13 killer Chrome apps to replace your desktop software

Can you get all your work done without ever leaving your Web browser?

By Erez Zukerman, PC World |  Software, Chrome, Chrome Apps

As the name implies, you can use Gmail Offline even with intermittent Web connectivity: It can connect to the service, synchronize messages, and disconnect so you can keep working on the plane or wherever you don't have Net access. But even with a stable, constant connection, Gmail Offline can serve you as a powerful alternative to a desktop email client. For one thing, it has Gmail's powerful filters, which can help you tame your inbox by automatically organizing incoming email; you configure the filters using the regular Gmail interface. You can also send mail from multiple From addresses, and it supports many of Gmail's regular keyboard shortcuts.

If you prefer to keep your email with Microsoft instead of Google, you could use the Outlook.com Notifier extension to quickly see how many email messages are waiting in your Outlook.com (formerly Hotmail) inbox. This simple extension appears as an icon with a counter overlay showing the number of unread messages, and it's smart enough to use Chrome's Desktop Notifications feature to display a pop-up whenever you receive a new message (you can disable this function if you don't appreciate the constant distractions).

Spreadsheets: Google Spreadsheets and Zoho Sheets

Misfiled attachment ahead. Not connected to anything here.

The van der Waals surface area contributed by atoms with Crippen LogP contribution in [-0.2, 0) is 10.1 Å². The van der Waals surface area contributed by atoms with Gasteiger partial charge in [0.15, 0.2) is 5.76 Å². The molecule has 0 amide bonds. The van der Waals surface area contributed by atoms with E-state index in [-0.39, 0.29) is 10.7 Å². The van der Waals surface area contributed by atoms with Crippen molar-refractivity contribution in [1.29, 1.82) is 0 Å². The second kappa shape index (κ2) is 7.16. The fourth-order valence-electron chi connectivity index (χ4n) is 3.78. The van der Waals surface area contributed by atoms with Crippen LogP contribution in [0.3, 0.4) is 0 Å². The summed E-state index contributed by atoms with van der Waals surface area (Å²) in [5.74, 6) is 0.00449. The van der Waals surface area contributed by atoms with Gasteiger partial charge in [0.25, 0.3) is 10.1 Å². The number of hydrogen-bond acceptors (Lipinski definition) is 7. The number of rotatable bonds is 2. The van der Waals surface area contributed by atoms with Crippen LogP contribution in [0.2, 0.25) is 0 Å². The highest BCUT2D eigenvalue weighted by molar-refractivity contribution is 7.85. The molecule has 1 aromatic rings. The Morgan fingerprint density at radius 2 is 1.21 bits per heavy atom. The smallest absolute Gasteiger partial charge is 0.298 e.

Replacing Excel, the de facto standard for spreadsheets, is not as easy as replacing your word processor or email client. Yes, Google Drive also offers spreadsheets, but there the difference in power and features is much more pronounced. For a quick example, just open a new Excel spreadsheet on your computer and hold the Page Down button. You could be scrolling down for minutes: In Excel 2013, I was able to get to over 100,000 rows. With Google's Spreadsheets, you'll run out after less than a second, since it tops out at 100 rows by default. If you want more rows, you have to add them manually by clicking a button at the bottom of the spreadsheet -- and you get just 20 rows at a time, though you can change that pretty easily. Another Web-based spreadsheet, Zoho Sheets, handles the limited-row issue more elegantly, transparently adding rows as you scroll down.


Originally published on PC World |  Click here to read the original story.
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